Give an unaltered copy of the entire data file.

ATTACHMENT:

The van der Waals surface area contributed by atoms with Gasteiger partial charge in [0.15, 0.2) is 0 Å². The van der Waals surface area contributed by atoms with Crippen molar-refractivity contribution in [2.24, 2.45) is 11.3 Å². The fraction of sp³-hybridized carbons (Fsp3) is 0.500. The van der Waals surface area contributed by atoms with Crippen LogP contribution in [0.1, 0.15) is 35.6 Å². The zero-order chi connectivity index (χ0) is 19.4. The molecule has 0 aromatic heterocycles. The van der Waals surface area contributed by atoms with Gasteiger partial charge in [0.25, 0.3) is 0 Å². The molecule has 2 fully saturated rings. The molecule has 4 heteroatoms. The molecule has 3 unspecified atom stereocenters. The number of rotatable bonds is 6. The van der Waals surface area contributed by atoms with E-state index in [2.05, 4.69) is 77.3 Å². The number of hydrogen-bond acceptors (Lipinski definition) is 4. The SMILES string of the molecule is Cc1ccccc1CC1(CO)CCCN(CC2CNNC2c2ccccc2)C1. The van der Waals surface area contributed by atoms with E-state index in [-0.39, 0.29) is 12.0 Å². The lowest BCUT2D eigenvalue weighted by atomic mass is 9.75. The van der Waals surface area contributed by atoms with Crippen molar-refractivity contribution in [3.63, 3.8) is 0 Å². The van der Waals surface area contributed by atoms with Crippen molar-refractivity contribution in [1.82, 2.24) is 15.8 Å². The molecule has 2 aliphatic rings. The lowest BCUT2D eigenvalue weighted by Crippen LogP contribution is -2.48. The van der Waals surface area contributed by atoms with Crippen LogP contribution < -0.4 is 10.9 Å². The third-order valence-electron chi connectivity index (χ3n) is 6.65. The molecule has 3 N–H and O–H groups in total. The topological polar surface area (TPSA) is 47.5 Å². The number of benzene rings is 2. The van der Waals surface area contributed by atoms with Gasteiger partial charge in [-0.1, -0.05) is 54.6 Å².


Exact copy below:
The van der Waals surface area contributed by atoms with Gasteiger partial charge in [0.15, 0.2) is 0 Å². The van der Waals surface area contributed by atoms with Crippen molar-refractivity contribution in [2.24, 2.45) is 11.3 Å². The fraction of sp³-hybridized carbons (Fsp3) is 0.500. The van der Waals surface area contributed by atoms with Crippen LogP contribution in [0.1, 0.15) is 35.6 Å². The zero-order chi connectivity index (χ0) is 19.4. The molecule has 0 aromatic heterocycles. The van der Waals surface area contributed by atoms with Gasteiger partial charge in [0.25, 0.3) is 0 Å². The molecule has 2 fully saturated rings. The molecule has 4 heteroatoms. The molecule has 3 unspecified atom stereocenters. The number of rotatable bonds is 6. The van der Waals surface area contributed by atoms with E-state index in [2.05, 4.69) is 77.3 Å². The number of hydrogen-bond acceptors (Lipinski definition) is 4. The SMILES string of the molecule is Cc1ccccc1CC1(CO)CCCN(CC2CNNC2c2ccccc2)C1. The van der Waals surface area contributed by atoms with E-state index in [-0.39, 0.29) is 12.0 Å². The lowest BCUT2D eigenvalue weighted by atomic mass is 9.75. The van der Waals surface area contributed by atoms with Crippen molar-refractivity contribution in [3.63, 3.8) is 0 Å². The van der Waals surface area contributed by atoms with Crippen molar-refractivity contribution in [1.82, 2.24) is 15.8 Å². The molecule has 2 aliphatic rings. The lowest BCUT2D eigenvalue weighted by Crippen LogP contribution is -2.48. The van der Waals surface area contributed by atoms with Crippen LogP contribution < -0.4 is 10.9 Å². The third-order valence-electron chi connectivity index (χ3n) is 6.65. The molecule has 3 N–H and O–H groups in total. The topological polar surface area (TPSA) is 47.5 Å². The number of benzene rings is 2. The van der Waals surface area contributed by atoms with Gasteiger partial charge in [-0.1, -0.05) is 54.6 Å².